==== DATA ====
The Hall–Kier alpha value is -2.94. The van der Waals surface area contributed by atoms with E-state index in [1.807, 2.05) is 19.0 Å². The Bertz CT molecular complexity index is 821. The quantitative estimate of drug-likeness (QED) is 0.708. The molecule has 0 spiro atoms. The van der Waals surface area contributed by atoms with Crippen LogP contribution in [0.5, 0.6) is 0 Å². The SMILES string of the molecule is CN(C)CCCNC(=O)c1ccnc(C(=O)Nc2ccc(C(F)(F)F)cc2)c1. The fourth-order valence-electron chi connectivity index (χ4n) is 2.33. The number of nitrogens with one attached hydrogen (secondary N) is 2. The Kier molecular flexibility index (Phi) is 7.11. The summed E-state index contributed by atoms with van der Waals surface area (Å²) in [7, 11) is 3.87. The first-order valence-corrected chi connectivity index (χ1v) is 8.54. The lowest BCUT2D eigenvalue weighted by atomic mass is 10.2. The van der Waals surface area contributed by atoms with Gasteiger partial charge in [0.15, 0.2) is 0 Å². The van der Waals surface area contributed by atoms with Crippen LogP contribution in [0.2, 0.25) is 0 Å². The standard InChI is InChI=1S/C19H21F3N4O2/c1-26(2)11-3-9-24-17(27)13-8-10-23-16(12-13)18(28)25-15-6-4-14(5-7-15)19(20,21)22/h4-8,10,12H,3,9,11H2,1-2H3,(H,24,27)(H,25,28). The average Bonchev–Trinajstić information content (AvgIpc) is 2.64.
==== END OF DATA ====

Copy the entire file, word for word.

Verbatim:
The Hall–Kier alpha value is -2.94. The van der Waals surface area contributed by atoms with E-state index in [1.807, 2.05) is 19.0 Å². The Bertz CT molecular complexity index is 821. The quantitative estimate of drug-likeness (QED) is 0.708. The molecule has 0 spiro atoms. The van der Waals surface area contributed by atoms with Crippen LogP contribution in [0.5, 0.6) is 0 Å². The SMILES string of the molecule is CN(C)CCCNC(=O)c1ccnc(C(=O)Nc2ccc(C(F)(F)F)cc2)c1. The fourth-order valence-electron chi connectivity index (χ4n) is 2.33. The number of nitrogens with one attached hydrogen (secondary N) is 2. The Kier molecular flexibility index (Phi) is 7.11. The summed E-state index contributed by atoms with van der Waals surface area (Å²) in [7, 11) is 3.87. The first-order valence-corrected chi connectivity index (χ1v) is 8.54. The lowest BCUT2D eigenvalue weighted by atomic mass is 10.2. The van der Waals surface area contributed by atoms with Gasteiger partial charge in [0.15, 0.2) is 0 Å². The van der Waals surface area contributed by atoms with Crippen LogP contribution in [0.2, 0.25) is 0 Å². The standard InChI is InChI=1S/C19H21F3N4O2/c1-26(2)11-3-9-24-17(27)13-8-10-23-16(12-13)18(28)25-15-6-4-14(5-7-15)19(20,21)22/h4-8,10,12H,3,9,11H2,1-2H3,(H,24,27)(H,25,28). The average Bonchev–Trinajstić information content (AvgIpc) is 2.64.